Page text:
“A big part of it is addressing the needs of women, specifically,” Norman said. “Not everyone is shaped that way. Not everyone wants to be shaped that way. Some women who are curvy have no problem showing off their curves. And a lot of designers don’t have experience working with different body types and aren’t familiar with how to address those concerns.”
Back in 2014, Emme, the first-ever plus-size supermodel, sought to fix the university plus-size problem herself by helping to roll out a first-of-its-kind program at her alma mater, Syracuse University. She embarked on this project after realizing that brands simply didn't offer chic options for a woman larger than the industry standard.
“Instead of hitting my head against the wall, I put on my business hat," Emme told MTV News at the time. "And I realized I had to go to where designers actually learn how to design clothes, and teach them how to design clothes for all women…So when they graduate, they’ll influence the manufacturers making the clothes, and we can finally then see a shift in the business."
But two years later, progress remains slow. Even at Cornell University, which offers a handful of plus-size dress forms to its design students, catering to a larger woman is not necessarily that school's priority. (A dress form, for the unfamiliar, looks like a mannequin without a head or limbs and is used by designers to craft a garment.) “We want students to be successful and work in areas of the industry where they will be successful,” Susan Ashdown, a professor in Cornell’s Department of Fiber Science and Apparel Design, told me. She said she sees the plus-size market as a niche one (despite a 2012 study that found plus-size women account for 67% of the U.S. population) for which flattering garments are simply difficult to make.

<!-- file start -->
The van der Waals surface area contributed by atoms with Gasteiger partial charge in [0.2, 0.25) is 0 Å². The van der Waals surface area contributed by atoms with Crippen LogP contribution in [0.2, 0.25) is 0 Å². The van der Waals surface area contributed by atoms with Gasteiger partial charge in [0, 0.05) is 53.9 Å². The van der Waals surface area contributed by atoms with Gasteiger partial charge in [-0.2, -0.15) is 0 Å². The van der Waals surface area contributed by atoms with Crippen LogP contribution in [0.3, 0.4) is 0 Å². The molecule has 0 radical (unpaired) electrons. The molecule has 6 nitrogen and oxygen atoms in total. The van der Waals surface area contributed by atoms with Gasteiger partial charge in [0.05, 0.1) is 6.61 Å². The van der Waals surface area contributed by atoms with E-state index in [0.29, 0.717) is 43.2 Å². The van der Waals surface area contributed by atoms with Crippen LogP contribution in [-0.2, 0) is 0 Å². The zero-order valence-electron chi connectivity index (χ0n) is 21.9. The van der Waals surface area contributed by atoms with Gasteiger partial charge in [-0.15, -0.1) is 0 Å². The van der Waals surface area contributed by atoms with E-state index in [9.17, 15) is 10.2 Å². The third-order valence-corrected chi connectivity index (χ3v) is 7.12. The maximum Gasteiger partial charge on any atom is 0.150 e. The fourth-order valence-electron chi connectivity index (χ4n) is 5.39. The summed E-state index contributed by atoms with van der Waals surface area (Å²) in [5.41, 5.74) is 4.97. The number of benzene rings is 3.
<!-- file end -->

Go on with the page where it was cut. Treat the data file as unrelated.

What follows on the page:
Ashdown’s comments were surprising, given that she was instrumental in helping construct the school’s first plus-size dress form back in 2013 after students expressed interest. Thanks to her background in 3D body scanning, she was able to use the dimensions of an actual size 24 woman who she’d scanned to construct the form out of foam material. While this form and a few others she helped create continue to be used by current students, Ashdown said there hasn’t been a great surge in demand.
Along with Washington State, Cornell, and Syracuse, Ohio's Kent State University in Ohio and New York's FIT and Parsons offers plus-sizes courses, too. But still, it’s tiny portion of what is taught at schools nationwide.
This past spring, Parsons student Nayyara Chue started a petition to increase the number of plus-size dress forms at the school. She nearly reached her goal of collecting 9,000 signatures, but the school has yet to confirm whether or not it intends to fulfill the request and a school official admitted to CNN Money earlier this month that plus-size dress forms account for just 4% of its 450 forms. Though that's better than at most schools, it's still not a good look.
"I'm not going to design for a size I can't relate to anymore," Chue told CNNMoney, echoing Norman’s feelings. "To look for a plus-size mannequin, I'd have to go through every floor [of the school] to find it. There was one size 22 in the entire school."
“What comes first? What creates change?” Norman asked, when we spoke last week. “Is it a change in the industry and seeing greater plus-size representation, or is it a change in the curriculum?”
It’s impossible to say at this point. But adapting curricula for the modern woman is worth a try.
Marisa Kabas is a Sex + Life reporter based in New York City. She loves baseball, bunnies and bagels.